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Hoffmann, R. A wiki for the life sciences where authorship matters. Nature Genetics (2008)

Molecular cloning of murine pig-a, a gene for GPI-anchor biosynthesis, and demonstration of interspecies conservation of its structure, function, and genetic locus.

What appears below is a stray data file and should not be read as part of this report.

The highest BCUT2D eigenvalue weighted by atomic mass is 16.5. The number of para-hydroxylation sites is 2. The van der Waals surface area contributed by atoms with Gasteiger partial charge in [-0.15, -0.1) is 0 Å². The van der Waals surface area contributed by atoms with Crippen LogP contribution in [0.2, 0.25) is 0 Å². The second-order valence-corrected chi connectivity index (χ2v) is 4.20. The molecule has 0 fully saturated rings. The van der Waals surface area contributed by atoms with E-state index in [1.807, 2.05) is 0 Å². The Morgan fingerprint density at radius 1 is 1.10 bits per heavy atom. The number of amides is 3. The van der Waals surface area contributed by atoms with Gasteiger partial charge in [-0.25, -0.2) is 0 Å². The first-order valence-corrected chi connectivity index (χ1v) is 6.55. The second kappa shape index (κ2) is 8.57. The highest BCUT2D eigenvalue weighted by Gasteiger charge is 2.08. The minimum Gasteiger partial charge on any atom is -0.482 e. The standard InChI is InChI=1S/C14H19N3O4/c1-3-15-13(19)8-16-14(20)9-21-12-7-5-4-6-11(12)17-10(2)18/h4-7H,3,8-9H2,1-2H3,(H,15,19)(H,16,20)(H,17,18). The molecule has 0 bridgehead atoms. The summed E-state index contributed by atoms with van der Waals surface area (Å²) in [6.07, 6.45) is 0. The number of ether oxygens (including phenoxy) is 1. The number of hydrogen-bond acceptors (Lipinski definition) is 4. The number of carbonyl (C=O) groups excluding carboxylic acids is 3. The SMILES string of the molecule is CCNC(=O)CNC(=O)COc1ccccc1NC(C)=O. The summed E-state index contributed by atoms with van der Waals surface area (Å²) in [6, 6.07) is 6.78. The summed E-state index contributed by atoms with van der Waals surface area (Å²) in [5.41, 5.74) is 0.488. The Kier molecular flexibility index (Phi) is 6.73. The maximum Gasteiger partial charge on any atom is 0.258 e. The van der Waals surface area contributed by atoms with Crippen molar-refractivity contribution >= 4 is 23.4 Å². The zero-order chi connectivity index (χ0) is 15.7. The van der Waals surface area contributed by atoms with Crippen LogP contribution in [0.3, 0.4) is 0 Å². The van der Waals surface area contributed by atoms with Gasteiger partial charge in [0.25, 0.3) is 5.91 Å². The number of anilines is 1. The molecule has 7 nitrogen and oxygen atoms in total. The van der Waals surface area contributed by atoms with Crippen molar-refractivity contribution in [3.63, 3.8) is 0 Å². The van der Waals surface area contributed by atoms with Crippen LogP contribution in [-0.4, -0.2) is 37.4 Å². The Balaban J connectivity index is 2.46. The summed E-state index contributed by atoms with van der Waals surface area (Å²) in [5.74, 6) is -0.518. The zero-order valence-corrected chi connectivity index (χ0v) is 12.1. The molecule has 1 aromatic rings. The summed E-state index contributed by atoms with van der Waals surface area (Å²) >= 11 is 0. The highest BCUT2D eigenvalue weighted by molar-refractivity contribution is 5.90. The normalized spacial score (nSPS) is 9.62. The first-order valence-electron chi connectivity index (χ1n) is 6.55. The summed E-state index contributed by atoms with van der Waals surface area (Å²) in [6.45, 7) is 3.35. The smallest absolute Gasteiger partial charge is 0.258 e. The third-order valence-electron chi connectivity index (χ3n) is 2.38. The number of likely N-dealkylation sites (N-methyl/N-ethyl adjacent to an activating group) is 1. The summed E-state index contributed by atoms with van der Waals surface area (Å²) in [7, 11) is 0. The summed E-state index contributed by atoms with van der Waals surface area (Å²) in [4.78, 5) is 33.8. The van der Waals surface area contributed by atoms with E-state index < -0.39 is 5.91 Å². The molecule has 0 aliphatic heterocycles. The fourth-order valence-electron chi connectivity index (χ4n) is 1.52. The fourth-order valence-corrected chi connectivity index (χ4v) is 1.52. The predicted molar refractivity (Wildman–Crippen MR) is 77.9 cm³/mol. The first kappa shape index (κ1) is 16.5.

Many membrane proteins are anchored to the cell membrane by glycosylphosphatidylinositol (GPI). The core structure and biosynthesis of the GPI anchor are well conserved in eukaryote cells. We previously cloned a human PIGA gene that participates in GPI anchor biosynthesis. We have now cloned complementary and genomic DNA of Pig-a, the murine homologue of PIGA, and compared its function and gene structure with those of PIGA. The deduced amino acid sequence of mouse PIG-A is 88% identical with that of human PIG-A. Transfection of Pig-a cDNA complemented the defects of both a PIG-A-deficient murine cell line and a PIG-A-deficient human cell line, demonstrating that functions of mouse and human PIG-A are conserved. Like human PIGA, the chromosomal Pig-a gene has six exons and spans approximately 16 kb. Moreover, Pig-a was mapped to X-F3/4, which is syntenic to human Xp22.1, where PIGA is located. Thus, murine Pig-a provides a good animal model to study paroxysmal nocturnal hemoglobinuria, a disease caused by a somatic mutation of PIGA. Database analysis demonstrated that a yeast gene, SPT14, is homologous to Pig-a and PIGA and that these genes are members of a glycosyltransferase gene family.[1]


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